3) a) "demand curve (or demand schedule). A schedule or curve showing
the quantity of a good that buyers would purchase at each price, other
things equal. Normally a demand curve has price on the vertical or
y-axis and quantity demanded on the horizontal or x-axis." Page 734
So, we plot Bert's demand by placing dots at the intersection of $7
and 1, $5 and 2, $3 and 3, and $1 and 4, and then drawing a line
connecting them.
b) " Consumer surplus. The difference between the amount that a
consumer would be willing to pay for a commodity and the amount
actually paid. This difference arises because the marginal utilities
(in dollar terms) of all but the last unit exceed the price. Hence
the monetary equivalent of the total utility of the commodity consumed
may be well above the amount spent. Under rigorous assumptions, the
money value of consumer surplus can be measured (using a demand-curve
diagram) as the area under the demand curve but above the price line."
Page 732
A line drawn across the graph at $4 intersects the demand curve at a
quantity of 2.5, so Bert buys two bottles. Using the definition of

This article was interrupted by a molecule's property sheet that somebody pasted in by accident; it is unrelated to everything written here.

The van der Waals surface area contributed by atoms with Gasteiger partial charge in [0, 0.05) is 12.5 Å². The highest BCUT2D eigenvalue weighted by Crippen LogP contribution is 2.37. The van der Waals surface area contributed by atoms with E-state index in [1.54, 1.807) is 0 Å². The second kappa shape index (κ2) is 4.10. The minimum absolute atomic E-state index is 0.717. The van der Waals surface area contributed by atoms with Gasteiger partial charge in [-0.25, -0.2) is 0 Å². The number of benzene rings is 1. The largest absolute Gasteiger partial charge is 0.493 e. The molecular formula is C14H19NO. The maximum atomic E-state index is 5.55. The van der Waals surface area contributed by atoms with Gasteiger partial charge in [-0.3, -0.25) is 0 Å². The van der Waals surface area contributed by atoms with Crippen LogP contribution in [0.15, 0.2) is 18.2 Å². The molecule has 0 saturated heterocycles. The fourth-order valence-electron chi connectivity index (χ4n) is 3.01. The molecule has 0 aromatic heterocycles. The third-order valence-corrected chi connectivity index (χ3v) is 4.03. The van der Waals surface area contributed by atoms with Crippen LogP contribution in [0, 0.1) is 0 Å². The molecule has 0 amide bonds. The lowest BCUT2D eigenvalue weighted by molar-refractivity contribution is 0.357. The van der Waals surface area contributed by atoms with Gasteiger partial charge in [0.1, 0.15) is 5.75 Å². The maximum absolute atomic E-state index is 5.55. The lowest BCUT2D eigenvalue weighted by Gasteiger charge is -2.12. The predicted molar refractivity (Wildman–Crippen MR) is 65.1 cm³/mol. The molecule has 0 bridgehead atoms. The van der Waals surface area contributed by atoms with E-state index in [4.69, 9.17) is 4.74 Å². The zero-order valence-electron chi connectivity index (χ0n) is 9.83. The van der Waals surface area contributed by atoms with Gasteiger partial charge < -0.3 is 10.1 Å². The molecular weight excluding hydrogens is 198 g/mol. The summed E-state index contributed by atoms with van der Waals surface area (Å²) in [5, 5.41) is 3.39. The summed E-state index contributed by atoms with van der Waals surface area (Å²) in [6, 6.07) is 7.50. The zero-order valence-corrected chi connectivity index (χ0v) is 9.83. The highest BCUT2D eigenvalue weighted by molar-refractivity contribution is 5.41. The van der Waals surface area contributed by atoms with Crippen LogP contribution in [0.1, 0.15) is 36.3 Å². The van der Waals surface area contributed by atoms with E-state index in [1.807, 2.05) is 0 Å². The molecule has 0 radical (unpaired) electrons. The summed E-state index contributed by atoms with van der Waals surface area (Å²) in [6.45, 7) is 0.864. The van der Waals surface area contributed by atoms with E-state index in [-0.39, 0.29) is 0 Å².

consumer surplus, we find that Bert has obtained a surplus of four
dollars.
c) a line drawn across the graph at $2 intersects the demand curve at
a quantity of 3.5, so Bert buys three bottles. Using the definition
of consumer surplus, we find the Bert has achieved a surplus of nine
dollars.
4) a) "supply curve (or supply schedule). A schedule showing the
quantity of a good that suppliers in a given market desire to sell it
each price, holding other things equal." Page 747
So, we plot Ernie's supply by placing dots at the intersection of $1
and 1, $3 and 2, $5 and 3, and $7 and 4, and then drawing a line
connecting them.
b) a line drawn across the graph at $4 intersects the supply curve at
a quantity of 2.5, so Ernie sells two bottles. His producer surplus
is four dollars.
c) a line drawn across the graph at $6 intersects the supply curve at
a quantity of 3.5, so Ernie sells three bottles. His producer surplus
is nine dollars.
5) a) the demand curve and the supply curve intersect at four dollars.
This is the equilibrium point. At two dollars, four dollars, and six
dollars, Bert demands three bottles, two bottles, and one bottle,
respectively. At two dollars, four dollars, and six dollars, Ernie
supplies one bottle, two bottles, and three bottles, respectively.
b) at equilibrium, both the consumer surplus and the producer surplus
are four dollars, making the total surplus eight dollars.
c) if Ernie produces and Bert consumes one fewer bottle of water,
assuming the equilibrium price is maintained at four dollars, each
achieves a three dollar surplus, resulting in a total surplus of six
dollars.
d) if Ernie produces and Bert consumes one additional bottle of water,
assuming the equilibrium price is maintained at four dollars, each
incurs a deficit of one dollar, yielding a total deficit of two
dollars.
Source: "Economics" 14th edition by Samuelson & Nordhaus, McGraw-Hill
Inc., 1992
Sincerely,
Wonko |